Q&A: National Book Award Finalist Chris Bachelder
The Cincinnati native discusses ‘The Throwback Special,’ a novel about 22 men who meet annually to re-enact one of professional football’s most gruesome plays.
As a child growing up in Christiansburg, Virginia, Cincinnati author Chris Bachelder always made sure his homework was finished before “Monday Night Football” began. Parked in front of the family’s RCA console TV, he’d follow his favorite teams on the ABC telecast that had become a weekly institution with legions of fans around the world.
But excitement turned to horror on Nov. 18, 1985, as Bachelder — who was 14 at the time — watched Washington Redskins quarterback Joe Theismann suffer a compound fracture of his right leg on a sack by New York Giants linebacker Lawrence Taylor. Theismann, a 12-year NFL veteran who participated in 163 consecutive games, would never take the field again.
“Initially, it didn’t seem to be too bad,” Bachelder recalls. “But when ABC showed the reverse-angle replays, you could see how horrible it really was. What I remember most was how distraught Lawrence Taylor was as he frantically signaled to the sidelines to get medical help on the field. Theismann later said the sound of his leg breaking sounded like gunshots.
“It was,” he adds, “an awful, awful moment in sports.”
Now a professor of English at the University of Cincinnati, Bachelder made the gruesome injury the subject of his latest novel. The Throwback Special centers on 22 men who meet annually at a hotel, form two teams and go through the motions of re-enacting the famous play. As the weekend progresses, key participants wistfully muse about their marriages, their kids and what it means to be middle-aged.
Released in paperback last month, the novel was cited as a 2016 National Book Award finalist. Bachelder will be one of the authors participating in the 2017 Ohioana Book Festival, which takes place April 8 in Columbus.
We recently talked with Bachelder, 46, about how the incident led to a book, the nuances of the male bonding experience and why historic re-enactments are entrenched in our culture.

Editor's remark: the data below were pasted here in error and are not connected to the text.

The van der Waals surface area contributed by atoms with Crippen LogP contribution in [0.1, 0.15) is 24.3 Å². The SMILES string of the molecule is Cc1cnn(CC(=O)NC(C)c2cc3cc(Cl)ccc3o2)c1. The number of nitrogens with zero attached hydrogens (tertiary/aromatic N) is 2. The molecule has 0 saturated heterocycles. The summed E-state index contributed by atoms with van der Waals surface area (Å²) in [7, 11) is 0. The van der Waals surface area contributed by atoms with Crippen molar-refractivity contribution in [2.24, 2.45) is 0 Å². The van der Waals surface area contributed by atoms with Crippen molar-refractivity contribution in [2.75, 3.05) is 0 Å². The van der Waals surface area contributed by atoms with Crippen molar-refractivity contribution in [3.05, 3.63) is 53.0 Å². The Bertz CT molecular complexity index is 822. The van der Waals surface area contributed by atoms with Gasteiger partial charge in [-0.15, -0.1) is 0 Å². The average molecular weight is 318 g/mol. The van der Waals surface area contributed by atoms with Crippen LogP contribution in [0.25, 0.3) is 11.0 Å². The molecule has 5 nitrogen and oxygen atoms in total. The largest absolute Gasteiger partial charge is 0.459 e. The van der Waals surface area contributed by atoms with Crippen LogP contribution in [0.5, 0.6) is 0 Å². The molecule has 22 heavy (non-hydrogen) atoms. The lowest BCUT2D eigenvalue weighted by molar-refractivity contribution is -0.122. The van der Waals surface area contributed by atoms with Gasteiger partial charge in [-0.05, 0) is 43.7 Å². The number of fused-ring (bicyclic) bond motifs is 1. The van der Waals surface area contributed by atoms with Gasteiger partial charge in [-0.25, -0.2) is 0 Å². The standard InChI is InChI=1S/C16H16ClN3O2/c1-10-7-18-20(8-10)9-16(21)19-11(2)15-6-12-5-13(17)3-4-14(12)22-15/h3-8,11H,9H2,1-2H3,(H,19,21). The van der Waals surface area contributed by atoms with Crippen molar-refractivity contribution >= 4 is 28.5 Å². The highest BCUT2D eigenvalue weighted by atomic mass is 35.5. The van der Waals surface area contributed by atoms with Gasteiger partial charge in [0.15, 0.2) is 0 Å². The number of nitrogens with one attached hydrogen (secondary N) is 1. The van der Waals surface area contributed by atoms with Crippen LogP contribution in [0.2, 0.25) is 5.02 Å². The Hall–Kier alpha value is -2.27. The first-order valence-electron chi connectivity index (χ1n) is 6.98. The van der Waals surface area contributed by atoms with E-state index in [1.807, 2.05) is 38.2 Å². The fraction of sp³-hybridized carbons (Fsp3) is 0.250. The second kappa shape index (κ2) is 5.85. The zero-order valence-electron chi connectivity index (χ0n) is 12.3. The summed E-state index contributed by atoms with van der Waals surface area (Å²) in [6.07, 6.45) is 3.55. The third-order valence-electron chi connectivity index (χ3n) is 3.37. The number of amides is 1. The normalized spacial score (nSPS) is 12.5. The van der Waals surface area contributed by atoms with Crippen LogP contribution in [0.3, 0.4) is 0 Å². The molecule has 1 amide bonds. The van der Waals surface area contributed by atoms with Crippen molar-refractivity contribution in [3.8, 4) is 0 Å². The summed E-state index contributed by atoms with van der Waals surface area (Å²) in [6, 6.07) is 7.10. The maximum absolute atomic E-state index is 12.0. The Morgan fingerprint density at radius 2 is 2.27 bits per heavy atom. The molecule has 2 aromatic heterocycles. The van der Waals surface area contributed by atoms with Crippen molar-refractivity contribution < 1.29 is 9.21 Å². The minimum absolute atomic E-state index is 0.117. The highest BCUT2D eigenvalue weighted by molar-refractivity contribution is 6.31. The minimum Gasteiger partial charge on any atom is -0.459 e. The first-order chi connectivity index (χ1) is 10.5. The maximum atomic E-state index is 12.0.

Why did you decide to make this famous football play the focus of your latest novel?
I wasn’t obsessed with the play, but when you see something this bad, it sticks in your head. It remained just a memory until six or seven years ago when I began seeing the incident as a potential subject for my next book. I didn’t know what kind of story it would be — long or short, fiction or nonfiction, but I knew there was something there and that if I stuck with it long enough, I would find it. Gradually, as I watched the replay over and over, I realized it wasn’t the play itself that was important to me. It was the play plus the time that had passed, the play plus memory, the play plus nostalgia. For me, writing the novel was a way to bring something softer and warmer to the violence: a group of men getting together for a weekend that had become something of a religious experience for them.
How did you research the subject matter?
Other than watching the video replay about 50 times and reading articles about the play, I studied the Redskins and Giants rosters. It was really important to me to know something about the 22 players who participated in the play.
There are so many “chick lit” books that center on the bonds women form with each other. Do you believe The Throwback Special takes the same approach — but from a male perspective?